Aspects of the present invention are illustrated by way of example, and not by way of limitation, in the accompanying drawings, wherein:
The detailed description set forth below in connection with the appended drawings is intended as a description of various embodiments of the present invention and is not intended to represent the only embodiments in which the present invention may be practiced. Each embodiment described in this disclosure is provided merely as an example or illustration of the present invention, and should not necessarily be construed as preferred or advantageous over other embodiments. The detailed description includes specific details for the purpose of providing a thorough understanding of the present invention. However, it will be apparent to those skilled in the art that the present invention may be practiced without these specific details. In some instances, well-known structures and devices are shown in block diagram form in order to avoid obscuring the concepts of the present invention. Acronyms and other descriptive terminology may be used merely for convenience and clarity and are not intended to limit the scope of the invention.
In the following description, various systems and techniques will be described in the context of a CDMA communications device. While these techniques may be well suited for use in this type of application, those skilled in the art will readily appreciate that these systems and techniques may be applied to any communications device. Accordingly, any reference to a CDMA communications device is intended only to illustrate various inventive aspects of the present invention, with the understanding that these inventive aspects have a wide range of applications.
The wireless communications device 102 may include a CDMA integrated circuit or chip 106 that executes specific algorithms to reduce the processing demands on the microprocessor 104. The CDMA chip 106 may be a digital signal processor (DSP), an application specific integrated circuit (ASIC), a field programmable gate array (FPGA) or other programmable logic device, discrete gates, transistor logic, discrete hardware components, or any other equivalent or nonequivalent structures that can perform one or more of the functions described herein. The specific algorithms executed by the CDMA chip 106 may include encoding and modulation functions, as well as other various spread spectrum operations for CDMA communications. In a manner to be described in greater detail later, the CDMA chip 106 may also include a testing function to ensure proper operation of the hardware at the factory.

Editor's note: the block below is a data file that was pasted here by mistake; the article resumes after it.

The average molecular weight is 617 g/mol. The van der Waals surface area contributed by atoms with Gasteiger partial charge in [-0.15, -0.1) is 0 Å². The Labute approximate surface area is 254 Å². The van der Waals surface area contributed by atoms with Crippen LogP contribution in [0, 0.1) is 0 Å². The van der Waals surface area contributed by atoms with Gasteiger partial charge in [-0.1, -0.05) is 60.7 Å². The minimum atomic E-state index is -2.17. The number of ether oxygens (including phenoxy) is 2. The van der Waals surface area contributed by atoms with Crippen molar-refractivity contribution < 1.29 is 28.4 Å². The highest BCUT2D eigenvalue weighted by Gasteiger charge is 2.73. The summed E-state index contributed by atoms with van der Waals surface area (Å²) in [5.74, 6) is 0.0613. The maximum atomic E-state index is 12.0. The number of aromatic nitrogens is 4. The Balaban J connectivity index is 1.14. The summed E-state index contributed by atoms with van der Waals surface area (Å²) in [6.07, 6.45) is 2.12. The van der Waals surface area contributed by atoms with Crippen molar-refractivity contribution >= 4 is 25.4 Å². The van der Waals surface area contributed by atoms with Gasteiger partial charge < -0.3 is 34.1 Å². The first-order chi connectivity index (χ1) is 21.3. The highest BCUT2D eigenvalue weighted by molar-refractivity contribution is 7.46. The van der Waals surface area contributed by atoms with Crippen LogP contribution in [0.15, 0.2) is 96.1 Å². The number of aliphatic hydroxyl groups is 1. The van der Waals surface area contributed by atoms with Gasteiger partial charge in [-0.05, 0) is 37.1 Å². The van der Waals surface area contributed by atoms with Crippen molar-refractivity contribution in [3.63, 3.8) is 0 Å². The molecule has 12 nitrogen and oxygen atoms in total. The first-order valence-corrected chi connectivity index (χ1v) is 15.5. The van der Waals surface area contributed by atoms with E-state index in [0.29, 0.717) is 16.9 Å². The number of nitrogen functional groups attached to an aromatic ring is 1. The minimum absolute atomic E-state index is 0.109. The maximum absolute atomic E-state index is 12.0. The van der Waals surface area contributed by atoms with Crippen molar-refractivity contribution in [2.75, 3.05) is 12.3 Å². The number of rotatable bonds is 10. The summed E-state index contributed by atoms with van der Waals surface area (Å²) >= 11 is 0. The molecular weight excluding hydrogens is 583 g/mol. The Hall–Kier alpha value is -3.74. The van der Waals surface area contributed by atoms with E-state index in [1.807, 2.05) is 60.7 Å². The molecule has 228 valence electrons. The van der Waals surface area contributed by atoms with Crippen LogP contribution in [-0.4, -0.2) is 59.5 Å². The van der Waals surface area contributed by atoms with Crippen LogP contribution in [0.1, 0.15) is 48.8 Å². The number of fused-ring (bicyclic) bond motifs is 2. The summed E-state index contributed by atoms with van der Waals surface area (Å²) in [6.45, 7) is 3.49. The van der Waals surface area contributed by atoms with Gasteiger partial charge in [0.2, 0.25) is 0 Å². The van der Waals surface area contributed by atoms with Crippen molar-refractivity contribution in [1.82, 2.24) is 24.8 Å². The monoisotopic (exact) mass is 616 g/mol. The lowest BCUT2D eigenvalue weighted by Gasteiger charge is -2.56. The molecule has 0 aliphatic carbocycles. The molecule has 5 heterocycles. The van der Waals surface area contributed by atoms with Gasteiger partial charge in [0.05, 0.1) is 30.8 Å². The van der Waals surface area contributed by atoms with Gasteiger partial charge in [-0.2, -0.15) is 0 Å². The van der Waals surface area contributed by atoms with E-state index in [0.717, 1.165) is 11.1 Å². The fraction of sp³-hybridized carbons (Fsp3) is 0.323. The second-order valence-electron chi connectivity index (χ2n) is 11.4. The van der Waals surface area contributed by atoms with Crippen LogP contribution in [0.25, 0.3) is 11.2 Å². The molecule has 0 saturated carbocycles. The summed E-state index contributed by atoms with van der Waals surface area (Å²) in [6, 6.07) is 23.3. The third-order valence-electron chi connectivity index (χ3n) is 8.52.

When the wireless communications device 102 powers up, it may attempt to establish communications with a base station (not shown) using an access procedure. The access procedure may involve the acquisition of a pilot signal transmitted from one or more base stations. The pilot signal transmitted from each base station may be scrambled with a different base station specific scrambling code. The acquisition of each pilot signal includes well known procedures for determining the scrambling codes for each of the respective base station. These scrambling codes may be stored in the memory 105 for later use by the CDMA chip 106.
Once the wireless device 102 acquires the pilot signals, it may communicate with each of the base stations using various control and traffic channels. The control and traffic channels may be discriminated by spreading each channel with an orthogonal code, such as Walsh codes. In some applications, variable length Walsh codes may be used to support higher data rates. Variable length Walsh codes are often referred to in the art as Orthogonal Variable Spreading Factor (OVSF) codes. The Walsh code for each control channel may be fixed, and therefore, may be preprogrammed into the microprocessor or the CDMA chip at the factory. These Walsh codes may be used by the wireless communications device 102 to access the control channels, which may be used by the base station to assign the OVSF codes to support the various traffic channels. The assigned OVSF codes may also be stored in memory 105 for later use by the CDMA chip 106.